Ready, set, ZOOM. Courtrooms and legal technology are transforming at a rapid pace in response to the COVID-19 pandemic environment and Texas may be leading the way. According to the Court Technology Bulletin, 26 potential jurors used the videoconferencing platform Zoom to attend a voir dire in Collins County for an insurance case. James McMillan’s article, “First Remote Jury Trial Shows Potential for Widespread Use” details the success of this experiment – as well as the pitfalls. Collin County District Court Judge Emily Miskel was present to ensure effective technology as well overseeing access to the call, allowing each juror to enter after confirming their name and device of choice.
“For centuries, if you got jury duty, you’ve got to go to the courthouse for jury duty,” Judge Dean said. “But this time, jury duty has come to you.”
One judge presided while the other was present (again, virtually) to ensure the technology was effective and accessible to all. If you’ve been participating in virtual meetings for work or family and family, this session would look familiar, representing a cross section of Zoomers – those who have artfully arranged the background of a home office, those who set up a laptop in the kitchen and peer into the camera with uncertainty, and those who choose to chill on the couch with a smartphone. Despite the appearance of informality, it is important to note, as Collin County District Court Senior Judge Keith Dean reminded the group, that googling the details of the case is prohibited. The potential jurors were also reminded that no one else, including family members, could be in the room during the session.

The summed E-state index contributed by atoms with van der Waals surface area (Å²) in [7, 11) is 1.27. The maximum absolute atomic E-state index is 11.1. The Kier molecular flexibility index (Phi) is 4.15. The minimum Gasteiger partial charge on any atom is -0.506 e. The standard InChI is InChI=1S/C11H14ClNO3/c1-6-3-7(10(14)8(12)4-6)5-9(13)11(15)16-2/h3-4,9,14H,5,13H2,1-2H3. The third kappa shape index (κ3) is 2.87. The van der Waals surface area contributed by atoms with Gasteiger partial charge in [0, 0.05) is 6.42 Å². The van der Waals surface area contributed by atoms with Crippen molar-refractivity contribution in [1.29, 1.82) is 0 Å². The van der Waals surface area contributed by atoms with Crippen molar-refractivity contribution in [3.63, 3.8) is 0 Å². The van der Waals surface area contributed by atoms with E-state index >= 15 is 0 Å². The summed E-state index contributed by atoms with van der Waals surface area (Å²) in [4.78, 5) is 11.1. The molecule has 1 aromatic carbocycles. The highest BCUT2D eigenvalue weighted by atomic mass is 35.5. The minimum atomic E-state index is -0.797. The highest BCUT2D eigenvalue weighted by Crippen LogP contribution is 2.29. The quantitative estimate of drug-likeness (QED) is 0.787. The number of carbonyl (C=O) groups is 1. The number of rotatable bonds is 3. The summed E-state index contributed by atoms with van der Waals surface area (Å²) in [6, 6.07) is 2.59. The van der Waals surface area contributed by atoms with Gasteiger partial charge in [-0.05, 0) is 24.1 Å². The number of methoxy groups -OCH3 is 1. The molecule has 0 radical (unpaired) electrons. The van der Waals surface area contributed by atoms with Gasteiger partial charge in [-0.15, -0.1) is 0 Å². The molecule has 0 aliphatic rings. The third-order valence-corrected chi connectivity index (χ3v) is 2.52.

The virtual voir dire included a potential juror who did not return from the virtual “break” on his respective screen, leading to a halt in the process. One of the two presiding judges commented that this reflected the same compliance of an actual courtroom – all jurors must be present.
McMillan describes the awkward scene: “About seven minutes later, the missing juror returned, and Judge Dean gently reminded him that nothing can happen until all jurors are together. The tardy juror said nothing.”
The voir dire proceeded as it would have in an actual courtroom; the potential jurors were instructed by the attorneys to raise their hands if they had questions and then specific jurors were called upon. The entire voir dire process was completed in about 45 minutes and was considered to be a success overall, possibly paving the way to more virtual jury participation in the future.
12 jurors were accepted, and 14 were dismissed. The actual trial was not public as the attorneys chose alternative dispute resolution instead of litigation.
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